Kirbie's Cravings

Marble Castella Cake

photo of slices of castella cake

Since I’ve made honey castella cake several times, I wanted to make some variations.  The other day, I made two castella cakes. Originally, one was supposed to be a matcha one and one was supposed to be a marble one. For the matcha one, I forgot to add the matcha powder. This one is the marble one.

I think I over marbled my cake. I would have liked there to be more distinct lines.
close-up photo of a slice of Marble Castella Cake
For those of you unfamiliar with castella cake (also called kasutera cake), it is a popular Japanese sponge cake. It’s different from most sponge cakes in that it doesn’t use oil or butter, it doesn’t require separating the eggs, and it has a tighter, denser crumb rather than a light and airy crumb.

Making a castella cake can be tricky, but once you get the hang of it, it’s not so bad. You can read my posts here and here to find out the steps I took to finally master the castella cake.

For this cake, I used the same recipe I’ve been using, which can be found here. I took half the batter and added 1 tbsp of unsweetened cocoa powder. Then I alternated pouring the batter into the pan and then used a knife to swirl the batter around.

Marble Castella Cake

Servings: 1 (8-inch) cake
Prep Time: 30 minutes
Cook Time: 50 minutes
Total Time: 1 hour 20 minutes
Course: Dessert, Snack
Cuisine: Japanese
Castella cake is a popular Japanese sponge cake. The key to making it at home is in preparing the eggs which are whisked over warm water until they hold soft peaks. This is what gives the cake it’s tight and spongy crumb. Castella cakes can be tricky to make so be sure to read my post as well as the link I’ve shared in the recipe notes.For this cake, I've taken a traditional honey castella cake and added a chocolate twist which gives the cake a marbled look.


  • 8 large eggs
  • 10.5 oz 300 g granulated sugar
  • 7 oz 200 g all-purpose or bread flour
  • 3 ½ fl oz 100 cc milk
  • 4 tbsp honey plus 1 tbsp for the top of the cake, warmed
  • 1 tbsp unsweetened cocoa powder


  • Preheat oven to 340°F (170°C). Lightly butter a 8x8-inch cake pan and line it with enough parchment paper so some hangs over the sides. The butter will help keep the parchment paper in place. Sprinkle some sugar in the bottom of the pan (on top of the parchment paper).
  • Bring a large pan (big enough to cover the bottom of your large mixing bowl) of water to a boil and then turn off the heat.
  • In a small bowl, combine the milk and 4 tablespoons of honey. In a separate bowl, measure the flour and sugar and sift them twice using a fine mesh sieve or sifter.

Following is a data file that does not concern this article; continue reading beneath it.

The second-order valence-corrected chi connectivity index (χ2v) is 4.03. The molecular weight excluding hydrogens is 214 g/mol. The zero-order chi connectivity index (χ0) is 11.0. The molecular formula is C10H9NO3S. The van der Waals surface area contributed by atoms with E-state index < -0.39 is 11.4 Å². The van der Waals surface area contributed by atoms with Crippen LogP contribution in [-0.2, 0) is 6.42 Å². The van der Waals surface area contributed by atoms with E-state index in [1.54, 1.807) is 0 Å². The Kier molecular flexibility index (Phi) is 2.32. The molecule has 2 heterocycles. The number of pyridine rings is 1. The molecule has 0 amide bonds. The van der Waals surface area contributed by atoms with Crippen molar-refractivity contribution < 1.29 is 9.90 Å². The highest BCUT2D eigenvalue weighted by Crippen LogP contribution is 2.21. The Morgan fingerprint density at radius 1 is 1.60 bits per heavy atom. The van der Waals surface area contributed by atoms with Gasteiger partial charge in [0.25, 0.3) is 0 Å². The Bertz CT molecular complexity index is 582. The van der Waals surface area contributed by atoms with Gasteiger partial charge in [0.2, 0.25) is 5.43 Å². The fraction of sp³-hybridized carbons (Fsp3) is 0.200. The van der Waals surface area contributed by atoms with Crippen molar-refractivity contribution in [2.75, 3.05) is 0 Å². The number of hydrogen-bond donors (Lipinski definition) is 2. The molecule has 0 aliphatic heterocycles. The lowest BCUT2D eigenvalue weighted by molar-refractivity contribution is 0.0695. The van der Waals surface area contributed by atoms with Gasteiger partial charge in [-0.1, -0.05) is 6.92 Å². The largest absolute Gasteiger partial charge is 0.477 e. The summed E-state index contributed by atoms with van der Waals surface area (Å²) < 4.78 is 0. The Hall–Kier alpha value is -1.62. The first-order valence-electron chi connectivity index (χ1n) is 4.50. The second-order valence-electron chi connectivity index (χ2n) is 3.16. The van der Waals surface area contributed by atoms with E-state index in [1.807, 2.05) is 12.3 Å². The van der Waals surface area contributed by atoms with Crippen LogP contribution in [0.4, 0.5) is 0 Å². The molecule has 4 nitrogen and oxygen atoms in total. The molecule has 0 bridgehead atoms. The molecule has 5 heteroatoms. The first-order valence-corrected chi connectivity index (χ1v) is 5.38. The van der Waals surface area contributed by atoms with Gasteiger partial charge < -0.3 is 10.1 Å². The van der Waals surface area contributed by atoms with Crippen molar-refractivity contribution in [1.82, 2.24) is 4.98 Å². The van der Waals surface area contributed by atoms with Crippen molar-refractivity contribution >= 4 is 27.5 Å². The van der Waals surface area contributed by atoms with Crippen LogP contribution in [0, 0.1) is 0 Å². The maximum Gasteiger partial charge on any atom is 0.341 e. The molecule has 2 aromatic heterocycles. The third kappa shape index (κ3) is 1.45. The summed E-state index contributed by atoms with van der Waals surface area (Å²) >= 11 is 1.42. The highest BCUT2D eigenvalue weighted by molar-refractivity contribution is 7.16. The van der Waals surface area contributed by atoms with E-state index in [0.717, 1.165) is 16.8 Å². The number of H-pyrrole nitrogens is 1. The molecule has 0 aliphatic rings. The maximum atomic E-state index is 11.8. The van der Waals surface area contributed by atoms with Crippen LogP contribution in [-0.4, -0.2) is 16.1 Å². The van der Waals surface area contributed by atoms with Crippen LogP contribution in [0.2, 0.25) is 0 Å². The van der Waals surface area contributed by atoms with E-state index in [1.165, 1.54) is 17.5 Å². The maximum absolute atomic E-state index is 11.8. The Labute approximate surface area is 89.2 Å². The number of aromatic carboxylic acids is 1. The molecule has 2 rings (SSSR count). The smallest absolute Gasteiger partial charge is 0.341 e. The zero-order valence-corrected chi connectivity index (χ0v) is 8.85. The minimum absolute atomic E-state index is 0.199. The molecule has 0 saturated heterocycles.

• In a large bowl, whisk the eggs. Place the bowl over the pan of hot water that you boiled. Add the sugar and whisk, holding the bowl on top of the pan, until the mixture warms to a lukewarm temperature. Remove the bowl from the pan and continue whisking. If the mixture cools, place it over the pan of hot water to warm it back to lukewarm. Continue whisking until the mixture holds soft peaks, about 15 minutes if you are using an electric whisk. It will take much longer if you are whisking by hand. See the notes and links in my post about how I completed this step for more details.
  • Once the mixture holds soft peaks, whisk in the milk and honey. Add the flour, one tablespoon at a time, and beat the batter until no dry lumps of flour remain.
  • Pour half of the batter into a separate bowl. Add the cocoa powder and stir until combined.
  • To create the marble effect pour some of the plain batter into the prepared pan. Top it with some of the chocolate batter. Repeat this process until the baking pan is filled with batter. Use a knife to create swirls in the batter. Bake the cake for 50 minutes or until an inserted toothpick or skewer comes out clean.
  • While the cake is baking make the glaze by mixing 1 tablespoon of honey with a little hot water. Once the cake is out of the oven, brush the top with the glaze.
  • Once the cake is cool enough to handle, but still warm, lift it out of the pan using the parchment paper hanging over the edges like handles. Place the cake (with the paper) in a plastic bag and seal the bag. Chill the cake for several hours in the refrigerator. This will ensure the cake maintains it’s moist texture, so be sure you place it in the refrigerator while it’s still warm.
  • To serve, slice the cake into pieces using a sharp knife. Cut the sides off the sides of the pieces leaving a crust on the top and the bottom of the slice.


Recipe slightly adapted from Just Hungry

The nutrition information provided are only estimates based on an online nutritional calculator. I am not a certified nutritionist. Please consult a professional nutritionist or doctor for accurate information and any dietary restrictions and concerns you may have.

Did you make this recipe?I'd love to see it! Mention @KirbieCravings and tag #kirbiecravings!


2 comments on “Marble Castella Cake”

  1. Hello Kirby! That’s one delicious looking cake! I tried making a plain castella cake yesterday morning for the first time (: While it turned out fine and everything… the top crust was literally black! Yours looks so lovely and golden! Do you have any tips for this?

    • Hmm, you might want to try tenting your cake with some aluminum foil on top if you cake is turning black. The crust should be very dark around the edge of the cake (usually you cut off all four edges and only serve the middle), but it shouldn’t be black. So try tenting your cake with some aluminum foil to prevent it turning black or maybe try adjusting the rows in your oven.

Leave a Reply

Your email address will not be published. Required fields are marked *